One project that has succeeded in doing this at least once is OpenTTD. Should be compatible. [5] A problem you may often run into with cross-compiling is whether or not ALL the libs you use will work. 90% of the time everything Glibc and other libs do on Linux works on Windows (Mingw) and Mac OS X/Darwin; sometimes you might see missing headers, missing functions/macros, etc. As far as ports that you can plug into a compiler targeting OS X, I have never seen that. --Tatsh (talk) 21:01, 26 January 2011 (UTC)
Why don't you compile natively for Mac OS X? You can get GCC for it, which is what Apple seem to use themselves. Cross-compilers are normally only used if the target is an embedded device (too small to host to tool-chain), or too new (no full operating system or compiler for it yet). CS Miller (talk) 22:26, 26 January 2011 (UTC)
As far as I know, Apple now even ships Xcode and gcc pre-installed on any new Mac (starting with, IIR, MacOs 10.3 or 10.4). I certainly don't remember having to install it on any Intel-Mac, although it was an Apple Developer download for my first Powerbook G4. --Stephan Schulz (talk) 15:28, 27 January 2011 (UTC)
Harump. Apparently, my memory is crap. According to our article, Xcode is an optional install from the OS DVD with 10.4 and later. It probably migrated with me to the later version...--Stephan Schulz (talk) 15:31, 27 January 2011 (UTC)

Ubuntu and Wubi recovery[edit]

I used to run Windows Vista on my laptop with Ubuntu (10.04 LTS) installed via Wubi. Recently, it refused to boot up under Ubuntu, so I booted up under Vista, backed up the entire hard drive onto an external drive, and nuked the drive (the internal one) with Ubuntu 10.04 LTS. The machine is now a single-OS system running Ubuntu 10.04 LTS.

I would, of course, like to recover the content I had in the Ubuntu sector before the crash, but I cannot find a way to access the root.disk file containing that content. How can I do this? --Lucas Brown 16:27, 26 January 2011 (UTC)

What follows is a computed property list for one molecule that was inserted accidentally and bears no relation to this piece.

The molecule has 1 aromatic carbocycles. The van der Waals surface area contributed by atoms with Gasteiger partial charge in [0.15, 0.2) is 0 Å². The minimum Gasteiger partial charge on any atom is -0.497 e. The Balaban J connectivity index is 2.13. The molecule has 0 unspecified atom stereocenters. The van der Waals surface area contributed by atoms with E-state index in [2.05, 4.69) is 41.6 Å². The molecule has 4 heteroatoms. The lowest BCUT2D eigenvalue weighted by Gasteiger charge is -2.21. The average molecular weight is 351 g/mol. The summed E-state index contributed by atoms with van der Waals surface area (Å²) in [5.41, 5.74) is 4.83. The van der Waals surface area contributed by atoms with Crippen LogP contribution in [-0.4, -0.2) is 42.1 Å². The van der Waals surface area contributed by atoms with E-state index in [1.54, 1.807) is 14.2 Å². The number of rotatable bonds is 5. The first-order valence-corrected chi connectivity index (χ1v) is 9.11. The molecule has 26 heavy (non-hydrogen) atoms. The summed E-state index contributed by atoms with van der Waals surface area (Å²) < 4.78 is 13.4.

What tool did you use to do the backup? Looie496 (talk) 17:35, 26 January 2011 (UTC)
While I've never used it, the examples at [6] suggest that the root.disk file is just a regular disk image. You should be able to mount it (as root) with mount root.disk /mnt -o loop (assuming /mnt is the desired temporary mountpoint), possibly adding an explicit -t option if the filesystem type can't be autodetected.—Emil J. 17:52, 26 January 2011 (UTC)

Taking out line breaks en mass in Word[edit]

At my office we are constantly taking pdfs and recognizing the text using OCR (optical character recognition) and then copying and pasting the recognized text into Word. The problem is that when you paste the copied text into Word, there are always numerous line breaks (carriage returns). If it’s a long document, one ends up spending a significant period of time taking these out, by going to the end of a line, hitting delete and then putting in a space.

So my question is, is there any way to take out all of the line breaks, en mass?-- (talk) 21:56, 26 January 2011 (UTC)

I'm not a Word expert, but my guess is that there probably is. Why bother, though? Your first mistake was pasting it into Word. Paste it into Notepad instead. Then you can use all sorts of general-purpose text editors to massage it as you like. --Trovatore (talk) 22:10, 26 January 2011 (UTC)
You can find and replace special characters. Generally the way to do it is to search for all instances of two line breaks and change them to a string which does not appear in the text; then knock all the single line breaks on the head, and then turn the string back into double line breaks. That way you preserve paragraphs. In word 2003, expand the find box using the "more" button to see the Special button. Take it from there. --Tagishsimon (talk) 22:22, 26 January 2011 (UTC)
Yes. Press CTRL + H to open the Find and Replace dialog box. Then, in the top field, enter ^p and in the bottom field, enter nothing and press the "Replace All" button. That will remove all carriage returns. If you'd rather just remove duplicate returns, enter ^p^p instead.--Best Dog Ever (talk) 22:21, 26 January 2011 (UTC)
Strictly, if it's line-breaks and not carriage returns, you need ^l.--Phil Holmes (talk) 03:20, 27 January 2011 (UTC)
That's right if they're pressing SHIFT + ENTER instead of ENTER after every paragraph, but pure line breaks are so rare that I chose not to mention it.--Best Dog Ever (talk) 04:24, 27 January 2011 (UTC)
Doesn't word have an "import with CRLF at end-of-line" filter in the advanced open menu? CS Miller (talk) 22:27, 26 January 2011 (UTC)
I don't believe there is an advanced open menu in MS Word.--Best Dog Ever (talk) 23:48, 26 January 2011 (UTC)